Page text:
In international waters this morning, the USS Nicholas captured five pirates which were attempting to capture the ship. A small skiff approached the USS Nicholas, a U.S. Warship, at about 12:27am this morning. The team of pirates were attacking the ship in hopes of getting emergency money for ransom. The crew of the USS Nicholas detained all five suspected pirates.
USS Nicholas pirate attack
The USS Nicholas was launched in April of 1983 and operates as a supply and security frigate. A U.S. Navy warship, the USS Nicholas was operating in international waters. The ship was fired on from three pirates in a small skiff just west of the island nation of Seychelles. The alleged pirates reversed their skiff around when the USS Nicholas returned fire. The USS Nicholas pursued the skiff, sank it, and captured the three suspected pirates. The USS Nicholas also captured the “mother ship” of the pirates and two additional men.
Pirates attacked west of Seychelles
The USS Nicholas attack began like most pirate attacks. A larger “mother ship” will go out to sea, then send out a small skiff with armed pirates. The pirates on the skiff will then attack and capture a ship and hold it until insurance or ransom money is received. Most often, the pirates are paid by an insurance company and the ship is set free.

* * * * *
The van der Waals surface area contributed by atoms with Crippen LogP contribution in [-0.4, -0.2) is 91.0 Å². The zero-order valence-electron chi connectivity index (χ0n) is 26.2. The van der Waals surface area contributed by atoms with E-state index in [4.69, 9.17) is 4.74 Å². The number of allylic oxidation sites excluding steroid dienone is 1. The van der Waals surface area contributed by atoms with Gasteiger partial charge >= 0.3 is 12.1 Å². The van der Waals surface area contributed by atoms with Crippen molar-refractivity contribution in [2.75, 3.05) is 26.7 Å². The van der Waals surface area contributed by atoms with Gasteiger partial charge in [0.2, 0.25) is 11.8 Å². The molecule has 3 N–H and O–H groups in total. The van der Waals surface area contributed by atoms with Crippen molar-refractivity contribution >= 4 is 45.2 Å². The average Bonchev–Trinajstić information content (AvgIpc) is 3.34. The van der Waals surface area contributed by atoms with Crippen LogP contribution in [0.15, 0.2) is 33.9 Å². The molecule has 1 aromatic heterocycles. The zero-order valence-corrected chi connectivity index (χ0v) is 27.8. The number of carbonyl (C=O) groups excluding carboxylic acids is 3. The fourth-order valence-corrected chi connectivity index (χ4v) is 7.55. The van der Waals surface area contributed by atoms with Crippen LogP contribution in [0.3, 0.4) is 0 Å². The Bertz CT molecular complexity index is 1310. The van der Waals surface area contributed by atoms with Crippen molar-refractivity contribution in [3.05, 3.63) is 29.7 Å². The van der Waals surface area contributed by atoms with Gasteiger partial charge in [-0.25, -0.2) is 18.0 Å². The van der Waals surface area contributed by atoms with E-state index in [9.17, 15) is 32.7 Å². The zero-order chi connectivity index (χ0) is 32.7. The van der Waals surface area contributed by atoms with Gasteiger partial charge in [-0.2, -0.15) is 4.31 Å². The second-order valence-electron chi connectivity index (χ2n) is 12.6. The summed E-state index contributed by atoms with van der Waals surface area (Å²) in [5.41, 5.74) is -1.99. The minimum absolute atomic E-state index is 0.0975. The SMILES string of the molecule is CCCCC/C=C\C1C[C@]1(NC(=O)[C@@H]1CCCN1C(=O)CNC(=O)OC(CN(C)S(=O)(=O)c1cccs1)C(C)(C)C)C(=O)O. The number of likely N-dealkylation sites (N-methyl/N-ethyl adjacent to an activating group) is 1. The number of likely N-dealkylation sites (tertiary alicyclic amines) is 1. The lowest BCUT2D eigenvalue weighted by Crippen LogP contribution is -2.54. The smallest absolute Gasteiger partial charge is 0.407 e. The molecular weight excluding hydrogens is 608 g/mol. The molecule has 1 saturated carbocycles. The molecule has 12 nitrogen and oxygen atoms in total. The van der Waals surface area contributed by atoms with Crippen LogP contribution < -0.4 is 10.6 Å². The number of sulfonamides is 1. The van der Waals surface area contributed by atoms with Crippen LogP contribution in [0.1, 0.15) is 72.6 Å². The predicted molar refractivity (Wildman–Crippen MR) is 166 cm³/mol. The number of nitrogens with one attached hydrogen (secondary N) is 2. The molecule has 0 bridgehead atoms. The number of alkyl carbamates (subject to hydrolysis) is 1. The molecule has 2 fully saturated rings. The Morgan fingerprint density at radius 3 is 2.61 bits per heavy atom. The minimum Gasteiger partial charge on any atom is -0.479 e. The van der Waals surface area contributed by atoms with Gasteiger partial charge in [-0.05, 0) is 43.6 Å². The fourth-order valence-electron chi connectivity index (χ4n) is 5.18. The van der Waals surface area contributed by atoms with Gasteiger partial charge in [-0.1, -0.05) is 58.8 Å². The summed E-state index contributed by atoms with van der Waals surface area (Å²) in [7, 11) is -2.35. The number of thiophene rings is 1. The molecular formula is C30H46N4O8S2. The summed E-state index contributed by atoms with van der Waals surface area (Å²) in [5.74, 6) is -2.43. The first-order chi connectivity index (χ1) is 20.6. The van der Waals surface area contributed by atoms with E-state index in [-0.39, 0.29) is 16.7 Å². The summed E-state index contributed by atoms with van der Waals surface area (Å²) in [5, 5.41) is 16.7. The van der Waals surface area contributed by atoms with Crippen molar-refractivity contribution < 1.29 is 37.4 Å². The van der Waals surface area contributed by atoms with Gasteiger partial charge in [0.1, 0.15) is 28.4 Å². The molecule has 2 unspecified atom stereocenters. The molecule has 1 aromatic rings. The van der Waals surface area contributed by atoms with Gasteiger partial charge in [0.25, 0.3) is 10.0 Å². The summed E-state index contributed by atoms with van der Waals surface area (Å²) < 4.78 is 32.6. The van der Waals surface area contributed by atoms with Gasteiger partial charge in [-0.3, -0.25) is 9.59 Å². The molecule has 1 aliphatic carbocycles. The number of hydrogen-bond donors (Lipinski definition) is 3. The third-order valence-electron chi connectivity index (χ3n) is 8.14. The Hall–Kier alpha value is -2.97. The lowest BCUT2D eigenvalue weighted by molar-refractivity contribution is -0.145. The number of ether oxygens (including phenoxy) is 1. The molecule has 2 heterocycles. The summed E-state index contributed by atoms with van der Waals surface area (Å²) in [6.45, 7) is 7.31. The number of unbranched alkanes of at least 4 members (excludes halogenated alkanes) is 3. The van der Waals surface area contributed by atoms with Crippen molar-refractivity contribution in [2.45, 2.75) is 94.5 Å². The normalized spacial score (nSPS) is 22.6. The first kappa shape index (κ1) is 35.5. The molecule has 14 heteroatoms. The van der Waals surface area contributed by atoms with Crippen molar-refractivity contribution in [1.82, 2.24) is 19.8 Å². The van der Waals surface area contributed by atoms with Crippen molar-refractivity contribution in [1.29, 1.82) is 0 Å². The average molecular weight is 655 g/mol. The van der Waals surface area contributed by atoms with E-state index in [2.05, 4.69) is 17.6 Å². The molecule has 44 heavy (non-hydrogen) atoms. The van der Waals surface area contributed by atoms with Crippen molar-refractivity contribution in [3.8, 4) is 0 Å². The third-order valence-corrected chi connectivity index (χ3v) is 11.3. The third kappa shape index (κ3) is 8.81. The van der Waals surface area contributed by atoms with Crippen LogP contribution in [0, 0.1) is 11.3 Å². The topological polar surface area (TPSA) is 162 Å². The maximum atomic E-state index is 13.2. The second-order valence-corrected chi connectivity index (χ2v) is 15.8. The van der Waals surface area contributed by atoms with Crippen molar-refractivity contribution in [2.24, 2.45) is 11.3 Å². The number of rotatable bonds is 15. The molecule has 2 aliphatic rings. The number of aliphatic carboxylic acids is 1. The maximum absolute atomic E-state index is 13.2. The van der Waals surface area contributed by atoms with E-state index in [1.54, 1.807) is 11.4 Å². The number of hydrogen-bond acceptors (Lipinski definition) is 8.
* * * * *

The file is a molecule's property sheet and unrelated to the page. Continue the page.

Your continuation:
Piracy on the rise in international waters
In the first half of 2009, the incidents of pirate attacks around the globe doubled, especially around the African continent. Piracy has also led to a boom in insurance plans and loan lenders, though there is now so much competition that the prices have started to stabilize. The UN has also made statements about piracy, pointing out that it has a basis in the pervasive poverty of many African nations. Hopefully soon, a resolution is set into motion to prevent any more of this ruthless act.